Sunday, 7 March 2010

Knowledge as self-validating

The Purva-Mimamsas held that knowledge is self-validating, svatah-pramanya. I find this thesis extremely interesting. De Smet calls it a "profound and inescapable view" that contradicts Nyaya-Vaisesika and is rejected by Buddhism, but espoused by Sankara and practically all the Vedantins. What is it?
The cornerstone of Mimamsa epistemology is that knowledge is self-ascertained as true. It carries within itself its own evidence.
Any other position leads into a vicious infinite regress (anavastha).
It belongs to the very nature of knowledge to be self-certified. It is not true knowledge which demands explanation but error. And the conditions of error are not to be found in knowledge but outside it.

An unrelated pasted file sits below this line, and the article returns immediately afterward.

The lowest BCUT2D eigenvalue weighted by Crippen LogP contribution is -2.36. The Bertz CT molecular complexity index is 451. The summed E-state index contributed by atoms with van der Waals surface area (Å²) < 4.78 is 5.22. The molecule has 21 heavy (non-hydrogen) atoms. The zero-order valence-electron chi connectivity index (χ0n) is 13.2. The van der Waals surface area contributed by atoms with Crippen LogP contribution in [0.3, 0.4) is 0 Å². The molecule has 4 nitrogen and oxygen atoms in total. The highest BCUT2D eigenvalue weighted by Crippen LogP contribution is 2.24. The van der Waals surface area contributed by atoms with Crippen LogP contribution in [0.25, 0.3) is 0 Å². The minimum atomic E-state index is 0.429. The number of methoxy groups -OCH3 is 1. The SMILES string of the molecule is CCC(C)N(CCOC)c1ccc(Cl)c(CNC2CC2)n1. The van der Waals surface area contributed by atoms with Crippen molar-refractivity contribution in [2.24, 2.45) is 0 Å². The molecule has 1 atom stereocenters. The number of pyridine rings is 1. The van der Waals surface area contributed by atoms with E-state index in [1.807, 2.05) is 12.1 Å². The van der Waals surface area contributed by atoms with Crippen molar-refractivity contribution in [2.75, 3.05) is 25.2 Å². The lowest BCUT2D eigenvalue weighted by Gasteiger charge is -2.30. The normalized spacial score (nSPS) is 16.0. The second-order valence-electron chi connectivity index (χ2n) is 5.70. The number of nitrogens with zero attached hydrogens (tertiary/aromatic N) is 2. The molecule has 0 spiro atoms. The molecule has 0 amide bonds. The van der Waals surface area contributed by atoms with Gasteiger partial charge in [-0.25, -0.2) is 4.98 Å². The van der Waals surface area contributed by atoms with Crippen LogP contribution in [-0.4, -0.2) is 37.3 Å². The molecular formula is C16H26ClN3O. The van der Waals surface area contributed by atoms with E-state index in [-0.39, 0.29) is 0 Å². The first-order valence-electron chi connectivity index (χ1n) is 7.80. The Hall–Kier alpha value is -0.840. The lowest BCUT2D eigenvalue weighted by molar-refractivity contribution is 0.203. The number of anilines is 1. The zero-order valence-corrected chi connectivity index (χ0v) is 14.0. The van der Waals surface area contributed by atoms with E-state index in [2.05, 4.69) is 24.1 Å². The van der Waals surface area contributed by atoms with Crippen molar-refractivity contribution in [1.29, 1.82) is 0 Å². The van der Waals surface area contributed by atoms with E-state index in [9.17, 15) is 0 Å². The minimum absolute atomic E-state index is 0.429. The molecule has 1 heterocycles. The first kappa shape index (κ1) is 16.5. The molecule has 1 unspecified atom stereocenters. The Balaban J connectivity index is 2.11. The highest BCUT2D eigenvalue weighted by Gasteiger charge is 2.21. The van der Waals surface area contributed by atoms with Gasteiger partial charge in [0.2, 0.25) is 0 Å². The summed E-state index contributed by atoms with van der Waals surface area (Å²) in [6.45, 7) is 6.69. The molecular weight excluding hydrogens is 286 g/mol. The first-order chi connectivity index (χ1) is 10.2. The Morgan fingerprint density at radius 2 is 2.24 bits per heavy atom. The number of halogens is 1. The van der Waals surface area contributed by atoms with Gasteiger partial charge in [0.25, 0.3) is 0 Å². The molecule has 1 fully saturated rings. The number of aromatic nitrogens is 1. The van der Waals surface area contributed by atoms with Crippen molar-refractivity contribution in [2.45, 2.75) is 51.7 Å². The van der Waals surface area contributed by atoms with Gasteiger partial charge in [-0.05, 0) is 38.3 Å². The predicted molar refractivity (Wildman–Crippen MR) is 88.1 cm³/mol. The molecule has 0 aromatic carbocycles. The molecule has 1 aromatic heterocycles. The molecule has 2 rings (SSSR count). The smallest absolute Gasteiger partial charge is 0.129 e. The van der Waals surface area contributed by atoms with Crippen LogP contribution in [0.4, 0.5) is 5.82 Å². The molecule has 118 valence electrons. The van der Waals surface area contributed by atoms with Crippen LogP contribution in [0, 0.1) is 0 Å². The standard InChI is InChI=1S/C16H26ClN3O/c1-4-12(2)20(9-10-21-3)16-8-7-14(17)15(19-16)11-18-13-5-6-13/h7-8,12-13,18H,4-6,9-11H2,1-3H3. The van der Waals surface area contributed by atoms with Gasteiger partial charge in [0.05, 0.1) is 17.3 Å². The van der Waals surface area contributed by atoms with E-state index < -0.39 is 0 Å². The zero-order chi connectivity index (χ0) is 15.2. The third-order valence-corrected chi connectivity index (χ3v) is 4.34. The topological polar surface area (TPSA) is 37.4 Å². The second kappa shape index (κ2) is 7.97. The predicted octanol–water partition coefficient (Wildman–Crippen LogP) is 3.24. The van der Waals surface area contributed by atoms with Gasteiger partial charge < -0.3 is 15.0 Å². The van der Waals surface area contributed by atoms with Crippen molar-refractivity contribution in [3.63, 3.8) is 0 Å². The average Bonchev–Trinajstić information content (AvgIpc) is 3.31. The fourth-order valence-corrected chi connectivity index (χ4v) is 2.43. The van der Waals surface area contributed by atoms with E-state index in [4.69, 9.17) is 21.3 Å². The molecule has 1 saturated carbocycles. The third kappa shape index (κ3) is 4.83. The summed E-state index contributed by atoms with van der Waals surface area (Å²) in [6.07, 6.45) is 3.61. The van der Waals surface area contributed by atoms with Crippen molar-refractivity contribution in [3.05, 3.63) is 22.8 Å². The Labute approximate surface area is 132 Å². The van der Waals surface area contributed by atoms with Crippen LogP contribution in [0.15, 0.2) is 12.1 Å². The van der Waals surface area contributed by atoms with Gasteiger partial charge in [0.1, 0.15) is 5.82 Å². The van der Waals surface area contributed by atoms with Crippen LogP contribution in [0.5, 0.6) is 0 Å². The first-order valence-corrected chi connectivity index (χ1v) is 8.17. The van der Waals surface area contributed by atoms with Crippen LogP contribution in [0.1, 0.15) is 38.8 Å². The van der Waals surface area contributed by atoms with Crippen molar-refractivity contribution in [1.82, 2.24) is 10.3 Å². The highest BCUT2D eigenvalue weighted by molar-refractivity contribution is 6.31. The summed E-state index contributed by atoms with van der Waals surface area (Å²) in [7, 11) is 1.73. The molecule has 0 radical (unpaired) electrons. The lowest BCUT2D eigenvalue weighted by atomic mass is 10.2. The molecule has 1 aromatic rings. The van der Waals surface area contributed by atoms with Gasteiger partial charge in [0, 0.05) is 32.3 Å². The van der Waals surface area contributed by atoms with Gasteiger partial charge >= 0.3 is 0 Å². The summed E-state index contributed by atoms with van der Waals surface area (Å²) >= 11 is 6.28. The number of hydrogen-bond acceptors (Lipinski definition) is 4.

Knowledge reveals all things, and it directly reveals itself: it is svayam-jyoti both with regard to its arising (utpatti) and its proper effect (sva-karya) which is to inform the knower about all realities. In short, the validity of knoweldge is independent whereas its accidental invalidity is dependent on extraneous defects (jnanasya pramanyam svatah, apramanyam paratah).
From De Smet, Guidelines p. 216.

I need to study this better, in comparison with Lonergan. I think Lonergan also would hold something like this. I remember him saying somewhere that transitions (from one ordering of doctrine to another) are by themselves valid; if they are invalid, it is because of extraneous circumstances or elements. Also, in the Introduction to Insight: not whether we know, but the nature of knowledge. And the chapter on Self-affirmation too.

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